In Pro Choice, Sam Ruby says: I prefer simpler definitions.  A standard is one that has multiple, inter-operable, independent implementations.  An open standard, at least in the software world, is one where at least one of those implementations is open source. You can sign me up for that, too.


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From: Alex (Jan 28 2007, at 18:37)

"An open standard, at least in the software world, is one where at least one of those implementations is open source."

This definition is simple, but wrong. With that definition a standard becomes "open" in the moment when its first open source implementation is finished. I dont think so.

A standard can be open even if there are no implementations available at all. Just as a mathematical statement can be true before its first proof found.


From: Asbjørn Ulsberg (Jan 29 2007, at 03:11)

I also agree that the definition of "open" is wrong. What I read into an "open" standard is not that any of the specification's implementations are open themself, but that the process around the specification and input to it, its editors et al are open. That the standardisation process is an open process.


From: Dan Davies Brackett (Jan 29 2007, at 07:27)

Alex's comment speaks to differences in Alex's and Sam's (and Tim's) interpretation of the word "standard". I tend to agree with Sam; the specification document for a standard is just that -- a spec doc, which can be wrong and is almost by definition ambiguous in critical areas. The reference implementation is the standard itself, in the sense that it is the standard to which other implementations of the idea behind the specification are held.


From: Ben Finney (Jan 29 2007, at 13:54)

I agree that an open standard means the *standards process itself* must be explicitly open to contributions from outside parties.

Here's an article on PDF moving from a closed standard (despite several open implementations) to an open one:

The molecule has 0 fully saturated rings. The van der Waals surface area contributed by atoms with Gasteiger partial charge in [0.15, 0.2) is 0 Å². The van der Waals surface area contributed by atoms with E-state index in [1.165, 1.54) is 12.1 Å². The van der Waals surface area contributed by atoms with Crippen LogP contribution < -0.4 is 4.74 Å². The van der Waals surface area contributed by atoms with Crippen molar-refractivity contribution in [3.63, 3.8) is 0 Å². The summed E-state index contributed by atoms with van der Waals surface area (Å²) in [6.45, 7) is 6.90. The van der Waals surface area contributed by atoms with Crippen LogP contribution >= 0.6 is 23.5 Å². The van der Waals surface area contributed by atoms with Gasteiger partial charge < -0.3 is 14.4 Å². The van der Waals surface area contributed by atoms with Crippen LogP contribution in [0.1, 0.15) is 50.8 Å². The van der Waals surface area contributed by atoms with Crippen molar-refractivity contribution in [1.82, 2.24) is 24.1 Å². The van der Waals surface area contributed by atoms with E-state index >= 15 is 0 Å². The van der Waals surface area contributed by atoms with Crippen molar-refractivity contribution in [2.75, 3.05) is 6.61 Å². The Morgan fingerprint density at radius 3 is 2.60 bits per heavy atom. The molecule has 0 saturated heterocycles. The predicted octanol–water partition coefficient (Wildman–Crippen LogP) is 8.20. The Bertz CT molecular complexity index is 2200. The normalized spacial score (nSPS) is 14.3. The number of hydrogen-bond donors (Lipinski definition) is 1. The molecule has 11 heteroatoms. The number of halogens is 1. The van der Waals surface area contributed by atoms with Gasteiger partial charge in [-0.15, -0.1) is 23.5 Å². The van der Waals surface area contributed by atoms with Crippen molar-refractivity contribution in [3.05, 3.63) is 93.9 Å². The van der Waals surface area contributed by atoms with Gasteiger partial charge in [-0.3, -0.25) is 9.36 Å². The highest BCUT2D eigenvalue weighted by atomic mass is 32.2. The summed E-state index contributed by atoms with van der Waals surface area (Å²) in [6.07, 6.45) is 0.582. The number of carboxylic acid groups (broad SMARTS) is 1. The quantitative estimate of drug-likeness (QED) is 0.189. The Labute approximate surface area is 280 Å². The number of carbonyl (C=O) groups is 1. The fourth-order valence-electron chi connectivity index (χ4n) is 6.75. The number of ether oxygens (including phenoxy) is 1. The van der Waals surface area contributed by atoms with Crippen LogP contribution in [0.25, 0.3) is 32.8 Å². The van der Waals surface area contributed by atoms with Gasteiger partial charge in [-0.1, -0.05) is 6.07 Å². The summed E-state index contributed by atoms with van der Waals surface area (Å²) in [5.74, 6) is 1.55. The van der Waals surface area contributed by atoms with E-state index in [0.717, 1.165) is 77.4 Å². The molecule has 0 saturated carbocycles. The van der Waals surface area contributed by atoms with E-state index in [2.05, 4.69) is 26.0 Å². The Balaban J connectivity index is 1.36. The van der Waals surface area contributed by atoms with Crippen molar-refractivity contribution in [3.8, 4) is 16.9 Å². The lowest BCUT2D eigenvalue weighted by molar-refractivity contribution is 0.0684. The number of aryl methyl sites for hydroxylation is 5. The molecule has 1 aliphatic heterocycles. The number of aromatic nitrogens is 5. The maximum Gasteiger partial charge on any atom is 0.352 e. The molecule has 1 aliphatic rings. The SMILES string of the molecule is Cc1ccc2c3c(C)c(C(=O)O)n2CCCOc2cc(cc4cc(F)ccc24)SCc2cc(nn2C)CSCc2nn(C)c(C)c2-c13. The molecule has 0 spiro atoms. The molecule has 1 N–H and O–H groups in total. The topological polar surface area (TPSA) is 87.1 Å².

From: Joe Pallas (Jan 29 2007, at 14:06)

The problem is that Sam's definitions, however appealing, don't reflect the actual usage of these words. MS Word sorta kinda fits his definition of "standard" but the cold hard truth is that it would satisfy the commonly used meaning of "standard" even if there were no other program on earth that could read a .doc file.

Sun has its own definition of "open standard" ( that's quite different from Sam's.

I guess there's no standard definition of "open standard."


From: Sam Ruby (Jan 30 2007, at 03:00)

A mathematical statement for which a proof has not yet been found is said to be unproven. There needs to be an analogous concept for standards which can only be said to be potentially implementable in an inter-operable way by a third party, but that openness is, as of yet, unproven.

PDF has a tremendous market share, and becoming an accredited international standard is certainly a good thing. But from a broad stroke picture, the process of becoming a de facto standard and then approaching a standards organization with the prospect that any change would create a tremendous incompatibility with the deployed base is reminiscent of what other, less open, organizations have tried to do.

At some point, one has to look at results and not just process. PDF has a proven track record of multiple, independent implementations. And in a very real way, Java became more open with the GPLing of Sun's implementation.


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